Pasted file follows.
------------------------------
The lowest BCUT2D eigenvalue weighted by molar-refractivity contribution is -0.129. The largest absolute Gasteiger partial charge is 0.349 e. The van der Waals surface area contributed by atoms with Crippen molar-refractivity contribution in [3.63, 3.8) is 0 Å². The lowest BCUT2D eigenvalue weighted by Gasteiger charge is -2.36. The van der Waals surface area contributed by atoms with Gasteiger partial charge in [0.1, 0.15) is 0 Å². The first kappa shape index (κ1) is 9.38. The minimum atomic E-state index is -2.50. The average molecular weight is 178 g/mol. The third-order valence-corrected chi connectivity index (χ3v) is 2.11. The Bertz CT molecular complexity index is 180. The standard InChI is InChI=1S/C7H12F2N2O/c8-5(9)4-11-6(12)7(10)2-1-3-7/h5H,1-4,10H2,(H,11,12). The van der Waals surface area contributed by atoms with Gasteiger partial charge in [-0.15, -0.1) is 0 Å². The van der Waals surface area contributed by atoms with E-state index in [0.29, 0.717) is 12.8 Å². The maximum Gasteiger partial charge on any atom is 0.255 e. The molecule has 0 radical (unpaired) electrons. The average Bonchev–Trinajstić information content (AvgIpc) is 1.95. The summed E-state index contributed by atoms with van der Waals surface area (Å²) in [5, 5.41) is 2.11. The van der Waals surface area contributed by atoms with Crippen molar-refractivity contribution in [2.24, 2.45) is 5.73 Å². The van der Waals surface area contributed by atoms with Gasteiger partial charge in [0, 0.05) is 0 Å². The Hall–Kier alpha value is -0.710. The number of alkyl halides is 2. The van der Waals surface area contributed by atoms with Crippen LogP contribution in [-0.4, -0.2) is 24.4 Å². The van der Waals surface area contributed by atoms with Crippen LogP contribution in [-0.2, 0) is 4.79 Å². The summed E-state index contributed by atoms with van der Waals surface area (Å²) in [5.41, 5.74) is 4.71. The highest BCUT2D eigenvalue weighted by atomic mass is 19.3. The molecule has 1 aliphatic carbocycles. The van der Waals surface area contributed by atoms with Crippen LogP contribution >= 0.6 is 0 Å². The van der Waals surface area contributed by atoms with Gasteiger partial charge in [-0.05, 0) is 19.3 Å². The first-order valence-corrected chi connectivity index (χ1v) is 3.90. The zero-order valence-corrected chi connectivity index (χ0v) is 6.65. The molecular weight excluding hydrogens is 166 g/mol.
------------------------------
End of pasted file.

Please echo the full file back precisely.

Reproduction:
The lowest BCUT2D eigenvalue weighted by molar-refractivity contribution is -0.129. The largest absolute Gasteiger partial charge is 0.349 e. The van der Waals surface area contributed by atoms with Crippen molar-refractivity contribution in [3.63, 3.8) is 0 Å². The lowest BCUT2D eigenvalue weighted by Gasteiger charge is -2.36. The van der Waals surface area contributed by atoms with Gasteiger partial charge in [0.1, 0.15) is 0 Å². The first kappa shape index (κ1) is 9.38. The minimum atomic E-state index is -2.50. The average molecular weight is 178 g/mol. The third-order valence-corrected chi connectivity index (χ3v) is 2.11. The Bertz CT molecular complexity index is 180. The standard InChI is InChI=1S/C7H12F2N2O/c8-5(9)4-11-6(12)7(10)2-1-3-7/h5H,1-4,10H2,(H,11,12). The van der Waals surface area contributed by atoms with Gasteiger partial charge in [-0.15, -0.1) is 0 Å². The van der Waals surface area contributed by atoms with E-state index in [0.29, 0.717) is 12.8 Å². The maximum Gasteiger partial charge on any atom is 0.255 e. The molecule has 0 radical (unpaired) electrons. The average Bonchev–Trinajstić information content (AvgIpc) is 1.95. The summed E-state index contributed by atoms with van der Waals surface area (Å²) in [5, 5.41) is 2.11. The van der Waals surface area contributed by atoms with Crippen molar-refractivity contribution in [2.24, 2.45) is 5.73 Å². The van der Waals surface area contributed by atoms with Gasteiger partial charge in [0, 0.05) is 0 Å². The Hall–Kier alpha value is -0.710. The number of alkyl halides is 2. The van der Waals surface area contributed by atoms with Crippen LogP contribution in [-0.4, -0.2) is 24.4 Å². The van der Waals surface area contributed by atoms with Crippen LogP contribution in [-0.2, 0) is 4.79 Å². The summed E-state index contributed by atoms with van der Waals surface area (Å²) in [5.41, 5.74) is 4.71. The highest BCUT2D eigenvalue weighted by atomic mass is 19.3. The molecule has 1 aliphatic carbocycles. The van der Waals surface area contributed by atoms with Crippen LogP contribution >= 0.6 is 0 Å². The van der Waals surface area contributed by atoms with Gasteiger partial charge in [-0.05, 0) is 19.3 Å². The first-order valence-corrected chi connectivity index (χ1v) is 3.90. The zero-order valence-corrected chi connectivity index (χ0v) is 6.65. The molecular weight excluding hydrogens is 166 g/mol.